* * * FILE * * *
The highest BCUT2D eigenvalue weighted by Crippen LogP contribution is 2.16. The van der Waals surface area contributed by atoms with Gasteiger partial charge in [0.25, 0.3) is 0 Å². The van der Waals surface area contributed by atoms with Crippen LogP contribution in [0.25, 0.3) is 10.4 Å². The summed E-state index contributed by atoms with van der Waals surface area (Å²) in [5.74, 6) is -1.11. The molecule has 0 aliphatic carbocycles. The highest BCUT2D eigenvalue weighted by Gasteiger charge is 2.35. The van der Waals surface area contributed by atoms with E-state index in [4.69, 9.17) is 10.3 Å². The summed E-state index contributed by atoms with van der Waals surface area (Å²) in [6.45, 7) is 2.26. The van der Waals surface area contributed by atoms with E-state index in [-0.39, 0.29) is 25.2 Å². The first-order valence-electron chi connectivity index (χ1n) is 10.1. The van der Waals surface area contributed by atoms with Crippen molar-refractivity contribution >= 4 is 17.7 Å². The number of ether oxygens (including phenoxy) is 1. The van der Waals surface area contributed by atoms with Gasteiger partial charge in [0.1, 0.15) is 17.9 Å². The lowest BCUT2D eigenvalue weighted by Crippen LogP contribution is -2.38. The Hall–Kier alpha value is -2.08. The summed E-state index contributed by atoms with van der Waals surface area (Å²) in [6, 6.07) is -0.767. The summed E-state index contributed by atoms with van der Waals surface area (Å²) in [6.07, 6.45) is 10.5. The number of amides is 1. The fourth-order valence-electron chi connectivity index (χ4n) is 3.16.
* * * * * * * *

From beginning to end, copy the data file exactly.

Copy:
The highest BCUT2D eigenvalue weighted by Crippen LogP contribution is 2.16. The van der Waals surface area contributed by atoms with Gasteiger partial charge in [0.25, 0.3) is 0 Å². The van der Waals surface area contributed by atoms with Crippen LogP contribution in [0.25, 0.3) is 10.4 Å². The summed E-state index contributed by atoms with van der Waals surface area (Å²) in [5.74, 6) is -1.11. The molecule has 0 aliphatic carbocycles. The highest BCUT2D eigenvalue weighted by Gasteiger charge is 2.35. The van der Waals surface area contributed by atoms with E-state index in [4.69, 9.17) is 10.3 Å². The summed E-state index contributed by atoms with van der Waals surface area (Å²) in [6.45, 7) is 2.26. The van der Waals surface area contributed by atoms with E-state index in [-0.39, 0.29) is 25.2 Å². The first-order valence-electron chi connectivity index (χ1n) is 10.1. The van der Waals surface area contributed by atoms with Crippen molar-refractivity contribution >= 4 is 17.7 Å². The number of ether oxygens (including phenoxy) is 1. The van der Waals surface area contributed by atoms with Gasteiger partial charge in [0.1, 0.15) is 17.9 Å². The lowest BCUT2D eigenvalue weighted by Crippen LogP contribution is -2.38. The Hall–Kier alpha value is -2.08. The summed E-state index contributed by atoms with van der Waals surface area (Å²) in [6, 6.07) is -0.767. The summed E-state index contributed by atoms with van der Waals surface area (Å²) in [6.07, 6.45) is 10.5. The number of amides is 1. The fourth-order valence-electron chi connectivity index (χ4n) is 3.16.